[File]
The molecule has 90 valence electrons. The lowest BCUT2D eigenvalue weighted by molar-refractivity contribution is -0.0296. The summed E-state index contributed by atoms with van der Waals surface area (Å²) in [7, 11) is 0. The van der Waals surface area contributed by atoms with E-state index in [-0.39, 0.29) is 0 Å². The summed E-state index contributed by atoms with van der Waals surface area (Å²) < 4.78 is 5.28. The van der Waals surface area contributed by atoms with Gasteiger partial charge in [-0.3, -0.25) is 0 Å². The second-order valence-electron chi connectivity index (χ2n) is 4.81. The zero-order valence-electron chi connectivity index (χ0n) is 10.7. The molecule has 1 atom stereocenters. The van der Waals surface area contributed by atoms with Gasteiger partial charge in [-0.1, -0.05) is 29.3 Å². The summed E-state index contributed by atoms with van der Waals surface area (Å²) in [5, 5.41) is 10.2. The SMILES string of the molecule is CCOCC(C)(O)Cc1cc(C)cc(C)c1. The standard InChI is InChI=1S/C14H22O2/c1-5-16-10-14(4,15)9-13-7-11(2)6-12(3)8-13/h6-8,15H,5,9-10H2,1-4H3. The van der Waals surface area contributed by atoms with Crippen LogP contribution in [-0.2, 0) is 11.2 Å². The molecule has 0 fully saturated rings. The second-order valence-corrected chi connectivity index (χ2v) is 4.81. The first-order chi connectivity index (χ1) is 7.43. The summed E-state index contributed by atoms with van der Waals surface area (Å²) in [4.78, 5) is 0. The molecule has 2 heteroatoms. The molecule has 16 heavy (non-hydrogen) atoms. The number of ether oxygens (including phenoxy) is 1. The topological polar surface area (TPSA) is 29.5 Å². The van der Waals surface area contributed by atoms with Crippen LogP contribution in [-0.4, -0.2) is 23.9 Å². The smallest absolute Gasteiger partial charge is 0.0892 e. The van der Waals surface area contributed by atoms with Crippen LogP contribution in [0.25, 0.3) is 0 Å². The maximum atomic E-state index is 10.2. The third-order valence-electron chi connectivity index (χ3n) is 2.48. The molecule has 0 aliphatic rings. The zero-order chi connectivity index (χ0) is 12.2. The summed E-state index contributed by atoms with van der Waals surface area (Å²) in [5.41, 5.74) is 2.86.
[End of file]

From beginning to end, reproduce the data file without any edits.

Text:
The molecule has 90 valence electrons. The lowest BCUT2D eigenvalue weighted by molar-refractivity contribution is -0.0296. The summed E-state index contributed by atoms with van der Waals surface area (Å²) in [7, 11) is 0. The van der Waals surface area contributed by atoms with E-state index in [-0.39, 0.29) is 0 Å². The summed E-state index contributed by atoms with van der Waals surface area (Å²) < 4.78 is 5.28. The van der Waals surface area contributed by atoms with Gasteiger partial charge in [-0.3, -0.25) is 0 Å². The second-order valence-electron chi connectivity index (χ2n) is 4.81. The zero-order valence-electron chi connectivity index (χ0n) is 10.7. The molecule has 1 atom stereocenters. The van der Waals surface area contributed by atoms with Gasteiger partial charge in [-0.1, -0.05) is 29.3 Å². The summed E-state index contributed by atoms with van der Waals surface area (Å²) in [5, 5.41) is 10.2. The SMILES string of the molecule is CCOCC(C)(O)Cc1cc(C)cc(C)c1. The standard InChI is InChI=1S/C14H22O2/c1-5-16-10-14(4,15)9-13-7-11(2)6-12(3)8-13/h6-8,15H,5,9-10H2,1-4H3. The van der Waals surface area contributed by atoms with Crippen LogP contribution in [-0.2, 0) is 11.2 Å². The molecule has 0 fully saturated rings. The second-order valence-corrected chi connectivity index (χ2v) is 4.81. The first-order chi connectivity index (χ1) is 7.43. The summed E-state index contributed by atoms with van der Waals surface area (Å²) in [4.78, 5) is 0. The molecule has 2 heteroatoms. The molecule has 16 heavy (non-hydrogen) atoms. The number of ether oxygens (including phenoxy) is 1. The topological polar surface area (TPSA) is 29.5 Å². The van der Waals surface area contributed by atoms with Crippen LogP contribution in [-0.4, -0.2) is 23.9 Å². The smallest absolute Gasteiger partial charge is 0.0892 e. The van der Waals surface area contributed by atoms with Crippen LogP contribution in [0.25, 0.3) is 0 Å². The maximum atomic E-state index is 10.2. The third-order valence-electron chi connectivity index (χ3n) is 2.48. The molecule has 0 aliphatic rings. The zero-order chi connectivity index (χ0) is 12.2. The summed E-state index contributed by atoms with van der Waals surface area (Å²) in [5.41, 5.74) is 2.86.